Two Poems



My housekeeper had the dishes brought
from Cuba. Her husband then had swapped
jewelry for a color TV and East German plates.
Gold pattern inside the rim, and beneath it
a burgundy stripe. Their sturdy forms are boring
and the white all too white, the porcelain
not diaphanous. Their history, though,
embellishes them. Communism clinging
to its hated bourgeois persona. We too,
the clanging dishes say, can refine
the daily bread of unequal toil. Here, free,
she cleans houses, is richer and happy
to let these memories go. She calls them
the balsero service for six. Germany one, Cuba
disintegrating. What meals history serves up.





After the painting “Zanimo”[Animal] by Ernst Prophète

Otherwise, the pink
sky would denote
tenderness, a girl
fumbling through
her mother’s rouge.
But here a lamb trembles
knee-deep in a blue stream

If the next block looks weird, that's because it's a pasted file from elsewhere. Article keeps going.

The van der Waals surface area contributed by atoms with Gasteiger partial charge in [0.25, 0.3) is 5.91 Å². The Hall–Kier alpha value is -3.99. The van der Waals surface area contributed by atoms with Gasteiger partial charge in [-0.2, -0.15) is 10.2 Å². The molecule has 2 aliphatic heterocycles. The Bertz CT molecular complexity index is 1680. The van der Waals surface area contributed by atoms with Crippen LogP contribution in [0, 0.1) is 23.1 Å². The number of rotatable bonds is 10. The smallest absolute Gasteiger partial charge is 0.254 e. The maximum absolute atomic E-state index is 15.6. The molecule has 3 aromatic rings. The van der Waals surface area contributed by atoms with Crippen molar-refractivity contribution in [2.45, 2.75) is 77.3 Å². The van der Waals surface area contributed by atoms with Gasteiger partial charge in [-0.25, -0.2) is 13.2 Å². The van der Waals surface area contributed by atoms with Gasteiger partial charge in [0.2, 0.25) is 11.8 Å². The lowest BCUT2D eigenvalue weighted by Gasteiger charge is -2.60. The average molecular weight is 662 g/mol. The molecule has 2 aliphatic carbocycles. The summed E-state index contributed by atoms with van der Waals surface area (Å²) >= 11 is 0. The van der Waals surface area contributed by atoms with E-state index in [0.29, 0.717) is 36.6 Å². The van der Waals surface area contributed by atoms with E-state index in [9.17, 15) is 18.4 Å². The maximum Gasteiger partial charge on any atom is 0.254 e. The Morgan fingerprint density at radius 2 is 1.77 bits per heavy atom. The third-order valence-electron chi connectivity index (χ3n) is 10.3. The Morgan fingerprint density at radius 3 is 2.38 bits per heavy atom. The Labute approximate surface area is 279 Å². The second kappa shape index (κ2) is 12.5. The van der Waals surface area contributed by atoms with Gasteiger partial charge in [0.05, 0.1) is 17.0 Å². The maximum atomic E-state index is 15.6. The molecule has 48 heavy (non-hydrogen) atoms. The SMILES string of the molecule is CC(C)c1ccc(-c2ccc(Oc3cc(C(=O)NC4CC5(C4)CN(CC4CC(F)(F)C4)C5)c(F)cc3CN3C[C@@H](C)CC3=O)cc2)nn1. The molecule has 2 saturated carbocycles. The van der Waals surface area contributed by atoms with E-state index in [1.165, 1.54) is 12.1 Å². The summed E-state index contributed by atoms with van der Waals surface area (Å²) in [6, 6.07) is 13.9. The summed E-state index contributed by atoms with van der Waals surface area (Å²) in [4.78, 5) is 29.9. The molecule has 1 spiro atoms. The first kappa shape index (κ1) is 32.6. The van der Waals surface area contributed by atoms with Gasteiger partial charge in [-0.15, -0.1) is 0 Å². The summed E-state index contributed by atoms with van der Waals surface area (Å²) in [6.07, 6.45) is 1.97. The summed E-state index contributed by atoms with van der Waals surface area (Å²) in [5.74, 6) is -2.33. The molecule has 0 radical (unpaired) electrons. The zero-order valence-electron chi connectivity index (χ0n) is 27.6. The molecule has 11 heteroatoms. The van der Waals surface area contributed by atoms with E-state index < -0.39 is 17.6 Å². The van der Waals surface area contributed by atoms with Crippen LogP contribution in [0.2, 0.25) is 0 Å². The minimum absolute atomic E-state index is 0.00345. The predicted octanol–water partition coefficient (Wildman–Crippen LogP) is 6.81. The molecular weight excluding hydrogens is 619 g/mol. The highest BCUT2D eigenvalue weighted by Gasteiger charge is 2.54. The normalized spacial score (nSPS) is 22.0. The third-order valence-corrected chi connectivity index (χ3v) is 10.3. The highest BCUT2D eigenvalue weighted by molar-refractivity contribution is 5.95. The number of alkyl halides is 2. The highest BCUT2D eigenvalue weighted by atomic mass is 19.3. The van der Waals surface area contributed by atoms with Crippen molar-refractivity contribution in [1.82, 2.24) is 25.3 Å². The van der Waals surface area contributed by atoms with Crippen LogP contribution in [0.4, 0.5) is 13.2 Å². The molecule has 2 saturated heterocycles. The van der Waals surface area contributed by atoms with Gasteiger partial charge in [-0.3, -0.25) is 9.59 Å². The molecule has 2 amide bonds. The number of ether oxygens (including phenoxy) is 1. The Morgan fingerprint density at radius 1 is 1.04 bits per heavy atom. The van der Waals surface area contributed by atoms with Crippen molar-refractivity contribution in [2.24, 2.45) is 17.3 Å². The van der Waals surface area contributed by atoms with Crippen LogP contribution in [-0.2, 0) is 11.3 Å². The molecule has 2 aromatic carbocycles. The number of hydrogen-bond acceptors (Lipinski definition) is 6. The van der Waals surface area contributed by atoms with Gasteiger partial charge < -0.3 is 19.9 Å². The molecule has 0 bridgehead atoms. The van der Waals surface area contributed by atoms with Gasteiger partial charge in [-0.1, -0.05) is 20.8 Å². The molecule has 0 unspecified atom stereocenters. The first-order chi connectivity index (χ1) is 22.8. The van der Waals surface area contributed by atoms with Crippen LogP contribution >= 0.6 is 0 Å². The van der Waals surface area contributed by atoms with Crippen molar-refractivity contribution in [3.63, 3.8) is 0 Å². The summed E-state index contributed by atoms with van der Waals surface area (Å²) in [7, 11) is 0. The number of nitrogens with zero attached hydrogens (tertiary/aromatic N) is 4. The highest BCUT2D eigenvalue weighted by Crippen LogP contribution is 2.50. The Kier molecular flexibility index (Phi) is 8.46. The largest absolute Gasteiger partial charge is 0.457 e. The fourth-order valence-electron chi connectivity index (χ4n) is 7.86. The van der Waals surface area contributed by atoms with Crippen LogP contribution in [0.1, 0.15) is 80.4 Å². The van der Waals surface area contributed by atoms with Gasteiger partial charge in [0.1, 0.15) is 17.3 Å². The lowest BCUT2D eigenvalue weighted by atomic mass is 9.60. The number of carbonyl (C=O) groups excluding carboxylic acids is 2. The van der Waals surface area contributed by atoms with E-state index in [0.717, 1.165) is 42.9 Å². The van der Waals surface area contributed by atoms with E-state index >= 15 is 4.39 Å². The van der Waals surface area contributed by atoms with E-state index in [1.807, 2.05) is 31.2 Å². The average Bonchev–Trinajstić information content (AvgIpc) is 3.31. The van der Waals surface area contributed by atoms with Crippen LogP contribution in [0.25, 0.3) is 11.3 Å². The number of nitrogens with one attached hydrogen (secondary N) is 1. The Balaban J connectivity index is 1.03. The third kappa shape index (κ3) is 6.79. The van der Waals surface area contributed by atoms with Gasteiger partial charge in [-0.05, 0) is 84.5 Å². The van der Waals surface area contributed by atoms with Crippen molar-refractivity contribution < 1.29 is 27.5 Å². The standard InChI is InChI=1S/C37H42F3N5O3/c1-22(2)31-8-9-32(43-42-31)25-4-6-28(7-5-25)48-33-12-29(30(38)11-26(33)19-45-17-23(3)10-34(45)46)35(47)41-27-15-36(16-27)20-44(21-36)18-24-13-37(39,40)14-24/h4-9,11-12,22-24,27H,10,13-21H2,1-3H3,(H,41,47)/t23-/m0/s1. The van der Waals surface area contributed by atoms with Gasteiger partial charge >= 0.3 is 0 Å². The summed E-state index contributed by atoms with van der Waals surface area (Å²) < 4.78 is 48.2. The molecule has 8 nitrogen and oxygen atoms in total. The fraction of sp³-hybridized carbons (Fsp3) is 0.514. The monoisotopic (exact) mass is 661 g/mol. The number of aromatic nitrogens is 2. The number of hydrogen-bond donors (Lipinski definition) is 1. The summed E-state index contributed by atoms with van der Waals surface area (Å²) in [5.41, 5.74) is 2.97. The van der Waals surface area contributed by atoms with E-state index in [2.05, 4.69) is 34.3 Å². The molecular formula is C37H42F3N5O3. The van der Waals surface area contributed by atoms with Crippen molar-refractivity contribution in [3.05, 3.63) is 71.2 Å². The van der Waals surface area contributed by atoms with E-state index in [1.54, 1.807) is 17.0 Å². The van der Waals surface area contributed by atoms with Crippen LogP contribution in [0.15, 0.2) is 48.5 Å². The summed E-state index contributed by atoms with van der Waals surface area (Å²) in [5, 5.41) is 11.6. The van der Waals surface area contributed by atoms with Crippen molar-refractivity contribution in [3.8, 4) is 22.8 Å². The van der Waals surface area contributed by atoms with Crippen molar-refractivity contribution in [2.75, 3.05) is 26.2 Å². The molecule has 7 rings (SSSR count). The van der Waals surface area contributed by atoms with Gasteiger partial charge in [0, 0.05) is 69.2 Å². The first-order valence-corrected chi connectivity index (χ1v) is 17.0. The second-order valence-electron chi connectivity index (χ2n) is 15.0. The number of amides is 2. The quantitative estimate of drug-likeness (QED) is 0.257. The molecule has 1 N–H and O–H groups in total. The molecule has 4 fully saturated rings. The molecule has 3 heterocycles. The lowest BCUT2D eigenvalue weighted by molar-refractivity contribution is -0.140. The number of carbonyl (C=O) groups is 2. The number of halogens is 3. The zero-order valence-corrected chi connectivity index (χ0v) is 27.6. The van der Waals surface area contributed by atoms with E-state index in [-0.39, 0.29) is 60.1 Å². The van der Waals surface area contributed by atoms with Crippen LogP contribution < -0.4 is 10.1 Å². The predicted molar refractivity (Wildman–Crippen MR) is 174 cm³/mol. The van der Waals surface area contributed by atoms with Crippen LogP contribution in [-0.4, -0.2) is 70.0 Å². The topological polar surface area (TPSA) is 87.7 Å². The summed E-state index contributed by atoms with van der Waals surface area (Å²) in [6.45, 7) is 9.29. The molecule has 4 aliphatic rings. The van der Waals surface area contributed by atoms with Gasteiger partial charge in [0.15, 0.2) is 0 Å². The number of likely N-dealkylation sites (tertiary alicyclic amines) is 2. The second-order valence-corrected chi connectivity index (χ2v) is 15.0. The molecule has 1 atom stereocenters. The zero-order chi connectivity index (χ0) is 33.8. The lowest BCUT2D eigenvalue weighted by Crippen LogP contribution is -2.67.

watched by a wolf on the bank.

The earth, the sky are beaten red.
Calm plants punctuate,
wreathe the scene.
As if the slaughter
that must come
heralds accomplishment.

Is that the only amulet
against lamentation?
In truth, the wolf
has come late to the hope
of killing, for the lamb
in his blue gullet
has already been devoured
by time, as have been
the dry wolf and the merciful,
marching trees.






Ricardo Pau-Llosa’s seventh book of poems, Man, published in 2014, is his fifth title with Carnegie Mellon U Press.  A previous contributor to Plume, he is also an art critic and curator, specializing in modern Latin American art.  He lives and works in Miami.




Issue #64 November 2016
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